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Michell Knight
05-22-2001, 12:21 PM
I have been reading the great posts/answers for some time---thought I would bring my own quest to this pool of knowledge.
Recently, (after the arrival of a couple of new students) sensei pointed at me from across the floor and said, "...you're in charge of rashiki." Whereby, he returned to his task at hand, and I ended up in the free flight of kata gruma (sp)! I have a basic knowledge of dojo etiquette (where to sit/stand, when to bow, don't walk behind sensei, handling weapons), even rudimentary knowledge of etiquette outside of the dojo (sensei eats first, gets to ride shotgun...)but, does anyone know of a more comprehensive source? I sense my sensei is noticing breeches in dojo rashiki that is otherwise going unnoticed. My only guess as to why I was picked (I am only mid-ranked in my dojo), is because I train pretty consistantly and would be most available to fellow students/members. Any info would be greatly appreciated!

Jim ashby
05-22-2001, 01:49 PM
Gets to eat first? Rides shotgun(whatever that is)? Who is this guy? He teaches you. On the mat he is Sensei. Off the mat he deserves some more respect than you would give a fellow student, because he should be someone you respect, BUT HE IS NOT A GOD. My own Sensei is Sensei on the mat, off the mat he is Tom. I give him the respect that I think he deserves, but if he expected me (or anyone in our association) to revere him in the way that your Sensei seems to expect, he'd soon be training by himself. Luckily, he would be the last person to expect reverence. When you're really good, you should be humble and act humbly. I strongly suspect the self-esteem of someone who expects this level of deference to be trained in to their students.

05-22-2001, 02:19 PM
The basic principle of dojo etiquette is : make sure everyone has a humble attitude towards the art and the conditions of its practice. The best service you can provide to your club is to deflate your sensei's ego (for starters).

05-22-2001, 03:49 PM
Originally posted by Jim ashby
Rides shotgun(whatever that is)?

Jim --

Riding Shotgun: Americanism meaning to sit in the front passenger's seat of the car. A prized position, as it sometimes means being responsible for music selection, usually having more legroom, getting to see where you're going and being able to hear all the conversation in the car.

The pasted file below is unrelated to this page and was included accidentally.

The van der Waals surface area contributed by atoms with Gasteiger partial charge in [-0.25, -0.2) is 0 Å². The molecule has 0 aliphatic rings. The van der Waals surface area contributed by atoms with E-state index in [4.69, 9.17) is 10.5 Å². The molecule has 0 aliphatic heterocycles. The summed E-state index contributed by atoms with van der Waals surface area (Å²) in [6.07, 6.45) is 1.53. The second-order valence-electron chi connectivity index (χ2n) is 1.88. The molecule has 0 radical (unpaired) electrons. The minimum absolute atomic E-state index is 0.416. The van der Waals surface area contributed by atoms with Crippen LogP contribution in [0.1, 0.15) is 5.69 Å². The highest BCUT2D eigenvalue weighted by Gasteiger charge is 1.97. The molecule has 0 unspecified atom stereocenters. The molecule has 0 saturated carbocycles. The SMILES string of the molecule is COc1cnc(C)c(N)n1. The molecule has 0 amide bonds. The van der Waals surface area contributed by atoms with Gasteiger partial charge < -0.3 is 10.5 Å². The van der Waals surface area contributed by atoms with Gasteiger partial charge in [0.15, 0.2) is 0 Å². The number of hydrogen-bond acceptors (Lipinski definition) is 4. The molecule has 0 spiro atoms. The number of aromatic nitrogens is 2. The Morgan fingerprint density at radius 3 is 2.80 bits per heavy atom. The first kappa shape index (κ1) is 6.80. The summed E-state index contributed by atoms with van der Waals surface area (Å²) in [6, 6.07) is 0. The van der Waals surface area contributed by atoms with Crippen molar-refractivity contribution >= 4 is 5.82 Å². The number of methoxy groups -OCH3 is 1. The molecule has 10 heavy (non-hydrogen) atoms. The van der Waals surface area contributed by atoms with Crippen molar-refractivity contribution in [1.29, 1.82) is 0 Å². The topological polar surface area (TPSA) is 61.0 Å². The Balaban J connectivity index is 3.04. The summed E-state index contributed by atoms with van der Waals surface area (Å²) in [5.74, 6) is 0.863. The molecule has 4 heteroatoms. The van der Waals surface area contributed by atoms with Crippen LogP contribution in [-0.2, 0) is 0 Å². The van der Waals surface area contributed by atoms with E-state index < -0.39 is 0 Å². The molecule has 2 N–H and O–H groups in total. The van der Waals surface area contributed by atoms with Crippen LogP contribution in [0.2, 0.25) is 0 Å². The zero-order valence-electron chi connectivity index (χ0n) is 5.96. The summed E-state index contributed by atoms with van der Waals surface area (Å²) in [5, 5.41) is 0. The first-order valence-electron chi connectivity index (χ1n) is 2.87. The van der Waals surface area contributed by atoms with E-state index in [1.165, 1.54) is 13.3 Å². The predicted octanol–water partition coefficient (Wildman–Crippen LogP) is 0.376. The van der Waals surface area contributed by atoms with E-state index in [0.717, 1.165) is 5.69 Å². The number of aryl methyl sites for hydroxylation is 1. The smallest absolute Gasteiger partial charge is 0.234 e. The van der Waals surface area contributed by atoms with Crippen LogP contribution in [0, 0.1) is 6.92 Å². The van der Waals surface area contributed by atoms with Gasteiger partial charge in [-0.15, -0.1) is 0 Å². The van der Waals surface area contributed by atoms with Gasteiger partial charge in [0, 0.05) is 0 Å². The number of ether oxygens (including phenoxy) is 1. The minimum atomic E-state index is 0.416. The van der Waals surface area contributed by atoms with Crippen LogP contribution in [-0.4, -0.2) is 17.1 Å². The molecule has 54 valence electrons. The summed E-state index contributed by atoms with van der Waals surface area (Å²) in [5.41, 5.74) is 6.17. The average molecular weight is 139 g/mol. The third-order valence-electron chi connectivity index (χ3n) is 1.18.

Is there a similar britishism for this?

Al Foote III

P.S. Since I've taken a tangent into colloquialisms (and from your bio it looks like you might be the perfect person to ask) what is the derivation of "being sent to Coventry?" I know what it means, but where did it come from?

05-22-2001, 03:49 PM
Some years ago we had a Tae Kwon Do guy roll through the dojo. He told me that his Tae Kwon Do sensei used to call his students up and say things like, "my car is dirty" or "I'm repainting my bathroom". Of course, the students never had to say yes, but there were no black belts that ever said no.

Michell Knight
05-22-2001, 09:54 PM
I guess I should have been a bit clearer when I wrote of out-of-the-dojo etiquette. I was referring to formal gatherings, not every day "real-world" situtaions. My sensei is a pretty down to earth kind of guy. One of the members (a high school student) had his bike stolen, so sensei went to a few yard sales and picked him up a replacement out of his own pocket. He helped another guy track down a transmission for his car and spent three days helping him get the car up and running. Didn't know I would set off a powder keg with my post! Let's just say, I will try to be more specific in any future postings.

Jim ashby
05-23-2001, 02:43 PM
Originally posted by NYFE Man

Since I've taken a tangent into colloquialisms (and from your bio it looks like you might be the perfect person to ask) what is the derivation of "being sent to Coventry?" I know what it means, but where did it come from?

Hi Al,
Sent to Coventry came from the Civil war (ours of course!) when prisoners were sent to Coventry, as it was a walled city. When they arrived there was no communication with them, no-one would talk to them or even look at them. There are a lot of English colloquialisms which come from my neck of the woods, peeping tom, true blue etc.. Yours is the first reply I've had addressed to me by name, it's "kinda neat"
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